(Above photo courtesy of Washington State Nurses Association.)
Kat Wood is a Radiologic Technologist at St. Joseph Medical Center and member of UFCW 21. Wood wrote the following op-ed about SHB 1155.
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When frontline hospital caregivers and nurses miss rest breaks and meals, or work too many long shifts, it doesn’t just impact us, it impacts patient safety. Unfocused, tired, hungry medical staff are more prone to making mistakes, and those errors can cause our patients serious harm or even death.
On average, 400,000 patients die each year in the U.S. from avoidable medical errors, according to a study in the Journal of Patient Safety. Medical errors are now the third-leading cause of death in the U.S., after cancer and heart disease.
As a radiologic technologist at St. Joseph Medical Center in Tacoma, I am responsible for staying alert and focused while I run operation fluoroscopies, live action x-rays showing surgeons what they need to do their jobs as quickly as possible. If I’m denied a break to eat or use the bathroom, I’m likely more distracted, and I’m likely increasing the patient’s time under anesthesia and exposure to associated side effects.
The dangers associated with being tired are even greater for my co-workers who run CT and MRI scans–a missed iodine allergy or overlooked metal implant could result in serious harm to a patient during a routine head or body scan.
In many cases, RNs, LPNs, CNA’s and techs like me are denied our rest breaks because administrators refuse to hire enough staff to cover all of their patients’ needs. We work at hospitals because we want to take care of people, to heal the sick and repair the wounded. When a whole floor or department is understaffed, we refuse to leave a patient untended. So we keep working through our breaks anyway, even though we know being tired puts us, and our patients, at risk.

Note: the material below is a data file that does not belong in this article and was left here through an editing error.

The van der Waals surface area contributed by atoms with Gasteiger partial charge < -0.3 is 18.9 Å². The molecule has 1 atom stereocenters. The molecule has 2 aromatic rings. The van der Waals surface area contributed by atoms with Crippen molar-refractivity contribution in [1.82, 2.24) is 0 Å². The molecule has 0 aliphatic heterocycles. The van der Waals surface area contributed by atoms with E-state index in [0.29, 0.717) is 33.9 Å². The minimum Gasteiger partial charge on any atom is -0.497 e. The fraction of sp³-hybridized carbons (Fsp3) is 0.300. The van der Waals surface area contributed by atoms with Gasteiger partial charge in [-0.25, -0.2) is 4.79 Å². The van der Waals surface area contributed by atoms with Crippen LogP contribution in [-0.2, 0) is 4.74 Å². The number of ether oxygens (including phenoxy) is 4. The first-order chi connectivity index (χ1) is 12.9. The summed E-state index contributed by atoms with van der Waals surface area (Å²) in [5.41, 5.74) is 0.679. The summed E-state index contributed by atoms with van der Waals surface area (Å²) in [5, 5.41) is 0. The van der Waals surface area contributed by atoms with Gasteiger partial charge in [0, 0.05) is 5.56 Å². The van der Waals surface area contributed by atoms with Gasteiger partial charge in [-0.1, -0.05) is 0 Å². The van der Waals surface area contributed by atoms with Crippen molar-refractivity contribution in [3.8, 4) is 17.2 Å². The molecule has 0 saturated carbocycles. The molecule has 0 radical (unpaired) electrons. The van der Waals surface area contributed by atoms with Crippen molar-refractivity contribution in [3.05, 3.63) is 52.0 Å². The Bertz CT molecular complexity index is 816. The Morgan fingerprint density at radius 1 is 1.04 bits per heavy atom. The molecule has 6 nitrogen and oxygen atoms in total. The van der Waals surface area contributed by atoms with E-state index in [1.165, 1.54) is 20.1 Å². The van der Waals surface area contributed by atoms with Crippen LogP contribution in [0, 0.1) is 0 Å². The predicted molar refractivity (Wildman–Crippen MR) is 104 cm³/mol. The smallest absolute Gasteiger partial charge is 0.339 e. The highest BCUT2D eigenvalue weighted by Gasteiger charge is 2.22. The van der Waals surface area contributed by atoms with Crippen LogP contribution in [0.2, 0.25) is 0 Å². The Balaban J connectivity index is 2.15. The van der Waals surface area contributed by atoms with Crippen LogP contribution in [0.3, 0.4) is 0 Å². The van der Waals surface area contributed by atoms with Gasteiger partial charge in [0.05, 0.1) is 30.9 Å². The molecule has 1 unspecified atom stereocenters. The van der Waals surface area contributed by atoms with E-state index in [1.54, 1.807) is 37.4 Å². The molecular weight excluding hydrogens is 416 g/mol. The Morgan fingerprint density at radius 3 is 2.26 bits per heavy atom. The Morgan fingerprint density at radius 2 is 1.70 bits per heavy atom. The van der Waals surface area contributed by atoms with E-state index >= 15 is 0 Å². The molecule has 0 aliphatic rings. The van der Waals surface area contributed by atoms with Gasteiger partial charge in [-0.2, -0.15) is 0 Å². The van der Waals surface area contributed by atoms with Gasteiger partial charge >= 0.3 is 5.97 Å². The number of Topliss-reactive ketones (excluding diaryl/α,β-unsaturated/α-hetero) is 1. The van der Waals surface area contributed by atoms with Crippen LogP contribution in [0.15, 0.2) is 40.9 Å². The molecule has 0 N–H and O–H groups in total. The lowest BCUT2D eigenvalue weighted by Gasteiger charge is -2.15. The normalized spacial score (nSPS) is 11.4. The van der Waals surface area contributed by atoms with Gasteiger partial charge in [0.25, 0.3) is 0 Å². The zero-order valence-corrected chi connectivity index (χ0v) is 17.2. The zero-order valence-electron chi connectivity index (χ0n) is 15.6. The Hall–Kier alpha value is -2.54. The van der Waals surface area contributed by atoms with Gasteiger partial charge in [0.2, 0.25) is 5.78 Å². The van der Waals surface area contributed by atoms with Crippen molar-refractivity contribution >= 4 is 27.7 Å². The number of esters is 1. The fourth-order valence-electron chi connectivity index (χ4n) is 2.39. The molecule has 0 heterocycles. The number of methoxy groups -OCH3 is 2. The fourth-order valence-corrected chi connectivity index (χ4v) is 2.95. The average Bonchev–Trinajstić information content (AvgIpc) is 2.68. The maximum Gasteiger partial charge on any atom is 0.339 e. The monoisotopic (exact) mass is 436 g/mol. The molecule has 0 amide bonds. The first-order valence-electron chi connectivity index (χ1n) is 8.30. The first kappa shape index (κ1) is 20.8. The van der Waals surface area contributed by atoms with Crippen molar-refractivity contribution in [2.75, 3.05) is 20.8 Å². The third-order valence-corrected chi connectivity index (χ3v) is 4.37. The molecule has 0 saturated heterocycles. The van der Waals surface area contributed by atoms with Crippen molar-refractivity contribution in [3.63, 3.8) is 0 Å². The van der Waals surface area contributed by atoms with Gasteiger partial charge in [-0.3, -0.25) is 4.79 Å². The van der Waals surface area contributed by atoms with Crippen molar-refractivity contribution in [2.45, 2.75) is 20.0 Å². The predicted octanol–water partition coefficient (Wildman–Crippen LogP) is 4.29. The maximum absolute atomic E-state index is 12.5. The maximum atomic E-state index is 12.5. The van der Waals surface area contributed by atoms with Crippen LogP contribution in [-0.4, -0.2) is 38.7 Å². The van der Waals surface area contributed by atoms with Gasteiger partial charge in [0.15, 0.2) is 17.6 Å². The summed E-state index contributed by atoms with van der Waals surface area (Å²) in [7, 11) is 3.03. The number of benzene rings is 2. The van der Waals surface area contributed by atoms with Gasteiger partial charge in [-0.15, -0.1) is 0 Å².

Under current Washington law, hospital administrators can count all sorts of momentary pauses in active patient care as a hospital worker’s “break” time—like those three minutes spent waiting outside the operation room for a patient to arrive, or one or two minutes grabbing a sip of water before starting an exam.
Now hospital nurses and other frontline caregivers in Washington represented by three unions–UFCW 21, SEIU Healthcare 1199NW, and Washington State Nurses Associations–are supporting a bipartisan bill (SHB 1155) that addresses chronic and dangerous fatigue by requiring hospitals to provide registered nurses, licensed practical nurses, certified nursing assistants, and hospital technicians with uninterrupted breaks during their long shifts.
The proposal, sponsored by many Tacoma area legislator, including Senators Karen Keiser and Jeannie Darneille, has widespread support from both sides of the aisle, passing the House with big margin (63-34). Now it’s up to the State Senate to pass this bill and raise the standards for patient safety in hospitals across the state.
Lobbyists for hospitals are trying to stop it, putting short-term profits ahead of protecting patient safety. No matter that hospitals owned by the same groups in other states already comply with these safety standards. Since avoidable medical errors cost an estimated $19.5 billion annually in the U.S., including medical expenses, mortality, and loss of productivity, we can’t afford not to pass SHB 1155 and guarantee hospital staff get needed rest breaks.